- The Washington Times - Tuesday, March 25, 2008

Enjoying your natural vanilla and aloe shampoo? Bathing baby in a garden of honeysuckle? Feeling good about the earth, as well as your skin, when showering with pricey “natural” products?

It turns out that many of those products have the same petrochemical compound found in less-expensive mainstream bath products, according to a recent study.

The Organic Consumers Association (OCA), an advocacy group, recently tested 100 personal care and cleaning products touted as “natural” or “organic.” Forty-seven of the samples contained 1,4-dioxane, a petroleum-based compound that appears as a byproduct of the processing used to soften harsh detergents.

Among the samples containing 1,4-dioxane: products from well-known brands such as Kiss My Face, Jason Natural Products, Whole Foods’ 365 Brand and Seventh Generation. Products featuring the U.S. Department of Agriculture’s “Organic” seal, which must contain 95 percent natural ingredients, did not contain the compound.

“We are so addicted to oil, we are literally bathing our children in it,” said David Steinman, a consumer advocate who led the study. “People are getting misled that they are getting something natural, pure and organic. The only products that are really [pure] had the USDA or German certification decals.”

This study is the latest in the disagreement between consumer advocates and regulators. The U.S. Food and Drug Administration, which regulates personal care products, has said that the amounts of 1,4-dioxane found in these products do not present a hazard for consumers. Similarly, household products are regulated by the Consumer Product Safety Commission, which also has no limit for an acceptable amount of 1,4-dioxane.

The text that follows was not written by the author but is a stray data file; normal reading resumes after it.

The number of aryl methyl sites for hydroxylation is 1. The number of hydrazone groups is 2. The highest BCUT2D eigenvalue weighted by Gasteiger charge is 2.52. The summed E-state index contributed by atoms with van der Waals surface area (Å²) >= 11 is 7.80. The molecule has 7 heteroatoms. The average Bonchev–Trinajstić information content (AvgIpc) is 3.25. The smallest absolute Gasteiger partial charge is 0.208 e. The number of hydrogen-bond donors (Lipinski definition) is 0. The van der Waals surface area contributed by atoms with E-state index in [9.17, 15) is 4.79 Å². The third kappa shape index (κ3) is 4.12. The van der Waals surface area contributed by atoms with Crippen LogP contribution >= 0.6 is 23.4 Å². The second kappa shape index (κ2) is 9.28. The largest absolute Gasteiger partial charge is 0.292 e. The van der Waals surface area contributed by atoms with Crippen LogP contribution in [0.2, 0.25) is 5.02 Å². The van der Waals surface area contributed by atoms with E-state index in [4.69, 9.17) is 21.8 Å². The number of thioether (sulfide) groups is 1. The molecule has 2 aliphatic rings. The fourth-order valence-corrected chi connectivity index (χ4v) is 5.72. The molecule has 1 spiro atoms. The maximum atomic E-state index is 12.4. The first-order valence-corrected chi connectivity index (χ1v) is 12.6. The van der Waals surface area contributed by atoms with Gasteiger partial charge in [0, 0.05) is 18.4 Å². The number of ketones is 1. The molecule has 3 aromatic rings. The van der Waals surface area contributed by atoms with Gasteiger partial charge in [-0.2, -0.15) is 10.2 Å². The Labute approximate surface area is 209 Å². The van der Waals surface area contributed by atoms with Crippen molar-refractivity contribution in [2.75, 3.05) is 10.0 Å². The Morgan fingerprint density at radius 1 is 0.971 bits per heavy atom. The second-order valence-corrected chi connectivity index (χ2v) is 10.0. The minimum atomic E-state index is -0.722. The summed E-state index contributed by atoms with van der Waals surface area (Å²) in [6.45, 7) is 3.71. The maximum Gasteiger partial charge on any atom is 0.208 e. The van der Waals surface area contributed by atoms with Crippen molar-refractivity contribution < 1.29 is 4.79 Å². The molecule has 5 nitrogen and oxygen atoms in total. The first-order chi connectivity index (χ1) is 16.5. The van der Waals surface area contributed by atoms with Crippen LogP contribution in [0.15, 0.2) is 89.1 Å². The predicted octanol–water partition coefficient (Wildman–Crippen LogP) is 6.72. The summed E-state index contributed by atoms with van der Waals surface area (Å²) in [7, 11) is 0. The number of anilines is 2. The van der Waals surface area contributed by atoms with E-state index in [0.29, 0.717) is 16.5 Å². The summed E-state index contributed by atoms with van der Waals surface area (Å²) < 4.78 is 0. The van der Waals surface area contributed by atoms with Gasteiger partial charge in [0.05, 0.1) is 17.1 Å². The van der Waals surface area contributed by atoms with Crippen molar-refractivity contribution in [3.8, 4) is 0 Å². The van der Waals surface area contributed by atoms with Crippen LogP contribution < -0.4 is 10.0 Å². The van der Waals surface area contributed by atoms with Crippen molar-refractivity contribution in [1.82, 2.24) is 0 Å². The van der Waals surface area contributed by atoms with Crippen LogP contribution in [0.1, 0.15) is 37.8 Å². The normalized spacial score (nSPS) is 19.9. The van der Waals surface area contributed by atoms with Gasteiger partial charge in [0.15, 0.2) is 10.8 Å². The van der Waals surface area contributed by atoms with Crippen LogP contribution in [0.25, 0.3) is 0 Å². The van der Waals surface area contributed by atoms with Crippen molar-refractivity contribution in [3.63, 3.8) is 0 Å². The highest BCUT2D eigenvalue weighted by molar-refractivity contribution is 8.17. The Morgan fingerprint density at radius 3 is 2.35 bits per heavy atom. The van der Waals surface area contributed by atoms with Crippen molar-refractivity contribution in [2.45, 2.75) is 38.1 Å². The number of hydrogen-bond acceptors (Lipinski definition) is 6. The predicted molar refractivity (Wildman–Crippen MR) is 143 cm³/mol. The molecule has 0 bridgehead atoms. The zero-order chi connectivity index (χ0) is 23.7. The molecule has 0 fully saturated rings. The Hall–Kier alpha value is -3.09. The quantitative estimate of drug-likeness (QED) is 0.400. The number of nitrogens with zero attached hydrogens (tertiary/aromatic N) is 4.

In California, a law requires that anything containing more than 30 parts per million of 1,4-dioxane carry a warning. Most of the bath products came in well under that level (Jason Fragrance Free Satin Soap was an 11.9 ppm, for example). However, many dish soaps came in close to the 30 parts per million mark.

It is unknown how much exposure a human would have to have to 1,4-dioxane to be in danger of getting cancer, but lab animals fed with the compound for several weeks developed nasal, liver and gall bladder cancers.

Adam Lowry, founder of Method, which makes personal care and cleaning products, said dish soap is drastically diluted during use.

“We always seek natural ingredients,” Mr. Lowry said. “But there is no natural ingredient that can clean effectively. The levels of 1,4-dioxane would have to be about 100,000 times greater to even be thinking of concern.”

Mr. Lowry said his company does not state that its products are “natural” or “organic.” Method products are made from naturally derived ingredients, he said.

“We take naturally derived ingredients and modify them a bit to make an effective cleaner,” he said. “We are very transparent about the claims we make.”

Meanwhile, the OCA has sent cease-and-desist letters to companies whose products contain 1,4-dioxane, despite being sold in the natural personal care section.

“We’re telling them they have got to clean it up,” said OCA director Ronnie Cummins. “If they don’t get back to us by Earth Day, we are taking them to court. It is still the Wild West out there in terms of labeling. We’re relying on the industry to tell us which products are safe.”

Lisa Lehndorff, director of corporate consumer relations for Hain Celestial, the parent company for Jason Natural Products, Alba Botanica, Avalon Organics and Zia Natural Skincare, said her company will review the OCA’s test results. Two Alba and three Jason products — but no Avalon or Zia products — were found with 1,4-dioxane.

“All our products are safe and effective for use on the body, while also being conscious of their impact on the environment,” Ms. Lehndorff said in a statement. “We continually evaluate and occasionally reformulate our existing products as new research and information on the safety of ingredients becomes available.”

Consumer advocate Paula Begoun, author of “Don’t Go to the Cosmetics Counter Without Me” as well as several other books on the cosmetics industry, said she doubts that the amount of 1,4-dioxane in any bath products — natural or mainstream — would pose a health risk to consumers since they are quickly rinsed off.

However, the bigger issue is that natural doesn’t always mean better for you.

“Many natural ingredients pose a legitimate threat to skin even when used in tiny amounts,” said Ms. Begoun. “But how likely are we to see a [warning] from a pro-organic organization about the evils of lemon or peppermint oils? It is a mistake to believe natural is always better, whether the ingredient is organic or not. Many natural ingredients are beneficial for the skin, just as many synthetic ingredients are.”

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